The University Board of Regents voted Monday to approve University President Mark Yudof’s 1999-2000 operating budget.
The highlight of the budget is funding to hire 30 new faculty over the next two years. The University’s $1.6 billion, two-year budget includes $119 million of new funding from the Legislature. Of that, $43 million is being used in the 1999-2000 budget.
Faculty hiring was one of Yudof’s major goals over the next two years, and the Legislature granted him enough funding to increase the number of faculty. Six new faculty members will be hired during 1999-2000, and 22 the following year.
Yudof said the budget was sufficient to allow the University to make gains, although it will be at a slower pace than he originally requested. Yudof’s $198 million budget request was trimmed to $119 by the time the Legislature adjourned May 17. In late May, Gov. Jesse Ventura signed the higher education bill into law, funding the University for the next two years.
Yudof revamped his proposed two-year budget, taking into account the 40 percent that was not funded, and presented it to the board on June 12.
Other highlights in the budget include a 3 percent raise for faculty and staff, $1.05 million for library improvements on all four University campuses, $764,000 to improve undergraduate programs such as study abroad and research opportunities, and $8 million for medical education.
The 3 percent faculty and staff member pay increases were less than Yudof was hoping for, and during his June 12 presentation to the Regents, Yudof suggested the University go to other sources for the capital to compete with other research universities in faculty pay.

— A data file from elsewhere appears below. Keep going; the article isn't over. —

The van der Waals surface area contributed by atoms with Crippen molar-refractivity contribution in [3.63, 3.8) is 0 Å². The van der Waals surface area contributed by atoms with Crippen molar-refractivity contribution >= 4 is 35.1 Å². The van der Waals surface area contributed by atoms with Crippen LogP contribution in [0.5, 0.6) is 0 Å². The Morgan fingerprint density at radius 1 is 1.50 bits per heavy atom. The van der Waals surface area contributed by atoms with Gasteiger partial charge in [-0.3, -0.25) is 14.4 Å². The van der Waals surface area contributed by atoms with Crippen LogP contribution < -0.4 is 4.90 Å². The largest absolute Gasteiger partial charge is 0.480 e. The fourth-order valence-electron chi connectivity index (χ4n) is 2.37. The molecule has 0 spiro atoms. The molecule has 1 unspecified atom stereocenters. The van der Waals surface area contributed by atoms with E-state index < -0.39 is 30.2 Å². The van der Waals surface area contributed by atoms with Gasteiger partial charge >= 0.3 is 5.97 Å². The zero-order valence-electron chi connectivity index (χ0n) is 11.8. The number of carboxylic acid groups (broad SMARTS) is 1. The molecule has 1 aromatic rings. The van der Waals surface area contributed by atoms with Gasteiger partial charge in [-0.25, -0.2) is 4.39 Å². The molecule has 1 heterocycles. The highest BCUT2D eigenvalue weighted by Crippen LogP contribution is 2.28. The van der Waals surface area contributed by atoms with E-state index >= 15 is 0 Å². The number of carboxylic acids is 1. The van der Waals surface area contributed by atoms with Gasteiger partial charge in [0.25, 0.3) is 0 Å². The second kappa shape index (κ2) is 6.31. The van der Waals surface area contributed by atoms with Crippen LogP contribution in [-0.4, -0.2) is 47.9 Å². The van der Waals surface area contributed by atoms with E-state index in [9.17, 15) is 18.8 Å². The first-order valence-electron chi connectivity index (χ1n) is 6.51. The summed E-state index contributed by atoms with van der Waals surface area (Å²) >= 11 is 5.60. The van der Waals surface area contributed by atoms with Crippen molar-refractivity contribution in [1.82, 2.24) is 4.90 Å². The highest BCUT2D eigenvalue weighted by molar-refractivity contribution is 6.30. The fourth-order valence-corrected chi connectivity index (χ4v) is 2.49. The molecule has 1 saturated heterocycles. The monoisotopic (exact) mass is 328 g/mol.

One route was to ask the different colleges within the University to add to their own faculty’s raises. University officials said it will be mid-July before they know exactly how much each college is willing to give.
Another option Yudof suggested was going to private sources, outside the University, for the additional funding. But he warned that in doing so, the University could be stepping on the toes of legislators who fund the University.
Although the University’s overall budget for the next two years is less than Yudof requested, he called the funding allocated to medical education a “monumental breakthrough.” Legislators worked with Ventura up until the closing days of the 1999 legislative session to establish medical endowments totalling $968 million, from Minnesota’s $6.1 billion tobacco settlement.
One of the endowments established was a medical education endowment, which will provide the Academic Health Center with 5 percent of its interest, or approximately $8 million per year.
The University’s Medical School produces most of Minnesota’s doctors and other health professionals, said Robert Bruininks, University vice president and provost. Yudof called the Legislature’s move a “historic breakthrough” and said that long after people forget the names of University officials, they will remember what the Legislature and Ventura did to “save this great Academic Health Center.”